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STUDIO: Image Entertainment
RUNNING TIME: 91 Minutes
• Commentary by Ian Ogilvy
• Commentary by Roy Ward Baker and Stephanie Beacham
If you’re a British lord and you’ve got a hot new wife, make sure you consummate that shit ASAP.
One of Bruce Campbell’s hand’s earliest roles.
Ian Ogilvy, Stephanie Beacham, Peter Cushing, Herbert Lom, Patrick Magee.
Lord Charles Fengriffen and his fiancé, Catherine (Ogilvy and Beacham), arrive at the ancestral home to get married and settle down. But from the get go, Catherine is beset by strange goings-on, particularly visions of a ghostly severed hand and of a strange man with no eyes and a bloody stump where said hand should be. On the night of her wedding, Charles leaves his ready (and might I add willing) wife, to go get undressed in another room (must be one of those lame British traditions). While he does that, Catherine is attacked by the hand in the bed and by the time Charles can get to her, she’s a wreck. Several other haunting events occur, as well as several deaths, and Catherine seems to sink further into madness, especially when she finds out she’s pregnant. The chief suspect in the first killing is a woodsman, Silas, who lives on the estate and seems to have a perverse interest in Catherine’s impending oven bun. With things going downhill fast, Charles calls upon the esteemed Dr. Pope (Cushing) to help them and he discovers that everything that has been going on harkens back to an old legend involving Charles’ grandfather, the father of the Woodsman and a ghostly plan for revenge.
"I say, old man, you must give me the name of your tailor."
"Do you like it? Its Coruscant Armani."
This is a classic horror film, from the vault of the old Amicus Productions, who, along with Hammer, were cranking out horror by the raw tonnage in the ‘60s and ‘70s. I saw many of those films in my youth, including The Beast Must Die and the crapload of Hammer Dracula flicks with Christopher Lee. Many of those types of films don’t hold up very well today, but this is a surprisingly good tale of terror that, while not particularly terrifying by today’s standards, is still a solid tale of suspense, ghosts and revenge reminiscent of old urban myths and wives’ tales. Admittedly it’s been a long time since I’ve seen films of this type, and in fact I’d been putting this one off because I was dreading having to sit through some dated old hokum. However, despite the age of the movie, there’s very little of that here.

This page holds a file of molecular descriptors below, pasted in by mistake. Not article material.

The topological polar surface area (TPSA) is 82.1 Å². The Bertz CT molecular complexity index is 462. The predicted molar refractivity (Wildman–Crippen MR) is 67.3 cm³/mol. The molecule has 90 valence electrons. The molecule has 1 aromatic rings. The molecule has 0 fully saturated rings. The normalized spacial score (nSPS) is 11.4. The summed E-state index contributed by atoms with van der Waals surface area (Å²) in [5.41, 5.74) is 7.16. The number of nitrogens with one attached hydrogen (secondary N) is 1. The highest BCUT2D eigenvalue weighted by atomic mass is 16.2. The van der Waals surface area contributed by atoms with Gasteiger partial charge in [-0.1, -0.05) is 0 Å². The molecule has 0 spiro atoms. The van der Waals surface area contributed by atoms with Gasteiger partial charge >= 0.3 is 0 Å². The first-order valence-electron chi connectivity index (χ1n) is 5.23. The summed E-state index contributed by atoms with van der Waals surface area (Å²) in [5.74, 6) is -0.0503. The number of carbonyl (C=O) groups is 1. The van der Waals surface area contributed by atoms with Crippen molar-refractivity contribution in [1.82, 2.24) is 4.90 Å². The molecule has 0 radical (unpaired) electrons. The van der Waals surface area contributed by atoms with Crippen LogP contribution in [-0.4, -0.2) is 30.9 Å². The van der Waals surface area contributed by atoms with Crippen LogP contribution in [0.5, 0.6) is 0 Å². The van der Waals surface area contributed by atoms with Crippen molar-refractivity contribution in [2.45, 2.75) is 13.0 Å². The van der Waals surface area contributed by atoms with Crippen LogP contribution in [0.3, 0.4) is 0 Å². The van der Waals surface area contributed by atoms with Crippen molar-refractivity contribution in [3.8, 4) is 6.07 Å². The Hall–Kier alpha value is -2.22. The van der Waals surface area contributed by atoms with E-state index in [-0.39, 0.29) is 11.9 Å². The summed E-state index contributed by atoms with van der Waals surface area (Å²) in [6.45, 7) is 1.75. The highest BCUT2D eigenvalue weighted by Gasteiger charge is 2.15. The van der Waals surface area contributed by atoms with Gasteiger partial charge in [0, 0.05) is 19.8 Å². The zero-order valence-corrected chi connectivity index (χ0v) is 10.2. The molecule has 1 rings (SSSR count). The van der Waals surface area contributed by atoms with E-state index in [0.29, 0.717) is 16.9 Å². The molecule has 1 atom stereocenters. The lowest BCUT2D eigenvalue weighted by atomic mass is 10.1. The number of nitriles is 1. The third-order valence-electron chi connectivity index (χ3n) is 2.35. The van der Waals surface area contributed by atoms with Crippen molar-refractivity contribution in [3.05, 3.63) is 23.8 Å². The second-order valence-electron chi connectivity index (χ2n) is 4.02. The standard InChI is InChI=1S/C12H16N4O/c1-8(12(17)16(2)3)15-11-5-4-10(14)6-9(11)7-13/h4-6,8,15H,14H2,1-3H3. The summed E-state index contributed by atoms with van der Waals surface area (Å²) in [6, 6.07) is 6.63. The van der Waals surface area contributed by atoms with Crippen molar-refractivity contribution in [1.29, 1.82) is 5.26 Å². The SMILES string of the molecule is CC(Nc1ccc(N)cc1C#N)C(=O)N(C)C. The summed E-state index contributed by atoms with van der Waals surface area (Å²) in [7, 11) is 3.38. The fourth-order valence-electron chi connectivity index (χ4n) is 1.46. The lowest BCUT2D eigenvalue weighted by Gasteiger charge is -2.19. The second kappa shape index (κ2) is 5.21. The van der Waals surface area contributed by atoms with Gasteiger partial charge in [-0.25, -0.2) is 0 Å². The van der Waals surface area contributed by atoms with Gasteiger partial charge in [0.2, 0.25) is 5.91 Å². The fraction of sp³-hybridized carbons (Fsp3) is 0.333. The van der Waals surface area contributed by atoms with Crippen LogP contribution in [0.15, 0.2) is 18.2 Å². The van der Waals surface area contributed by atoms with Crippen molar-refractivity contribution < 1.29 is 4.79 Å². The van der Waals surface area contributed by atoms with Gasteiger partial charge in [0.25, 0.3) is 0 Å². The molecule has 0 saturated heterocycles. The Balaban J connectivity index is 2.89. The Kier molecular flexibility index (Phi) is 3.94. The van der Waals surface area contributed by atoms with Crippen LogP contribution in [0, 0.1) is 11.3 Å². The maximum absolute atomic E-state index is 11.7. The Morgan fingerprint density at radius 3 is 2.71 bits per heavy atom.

"I’m going to end up in 90210?!! AAAAAAAAGGGGGGHHHHHHHH!!!!!!"
First off, Stephanie Beacham carries this entire movie on her historic rac – uh shoulders. She has the body of a Troma chick but also can act – and scream – like an old pro, which is what she may be now, but was certainly not then as this was one of her very first film roles. Ogilvy also portrays the traditional stiff-lipped British blueblood well and of course Master Cushing’s prowess in this type of role goes without saying. Herbert Lom is also good, despite limited screen time as Henry Fengriffen, the grandfather of the main character and cause of the curse.
"I’m telling you, Charles, there’s something utterly strange going on here."
"Uh, that’s nonsense, darling, breast that we forget such poppycock and concentrate on making happy mammaries here and rack up any notions to the contrary as flights of fancy. Tits for the best, I’m sure…"
The entire atmosphere of the flick is oh so British and suitably creepy in a “you must be mad, gov’nah” type of way that we don’t get to see much of any more, save for the fine The Others a few years back. The practical effects, including the severed hand that creeps along the picture hold up surprisingly well, although the ghost effects are a bit dated, but not embarrassingly so. I’ve seen modern movies that don’t do it as well as this, that’s for damn sure. The entire progression of the curse and the ghostly events is very understated, as shot by Baker, and the movie breathes like a nice merlot instead of going down like a shot of Cuervo.
Yeah, that shit had me screaming too…
The music by frequent Amicus composer Douglas Gamley also is suitably creepy, but is also very reminiscent of the era and is the first dead giveaway of the type of film this is. And Now also looks astonishingly good here. Just looking at some of the trailers, including of this film, and you can see how many prints of these films haven’t aged well, but the transfer here looks just about as good as anything modern you’re going to see and cinematographer Denys Coop does some really nice work here. Baker also deserves much credit for crafting a film that, although might seem obvious from the get go, actually develops its mystery rather well.
"Darling, is that you hand?…"
I believe the cover art is the original one sheet for the film and is straight out of the period and somewhat cool (I dig Dr. Phibes myself). The look is fantastic and the sound, primarily Beacham’s screaming and Gamley’s score are as good as they can be in Dolby 2.0 Mono. I was surprised that there are not one, but two commentaries, the first by Baker and Beacham and the other by Ogilvy, accompanying the film. Both are just as British as the Spice girls and fun to listen to, although a bit reserved. I generally wouldn’t have thought one could find commentaries on a film of this type as this could just have been a throwaway release of the film, so it’s nice to see some effort being given by Image Entertainment. There’s also a couple of trailers and filmographies.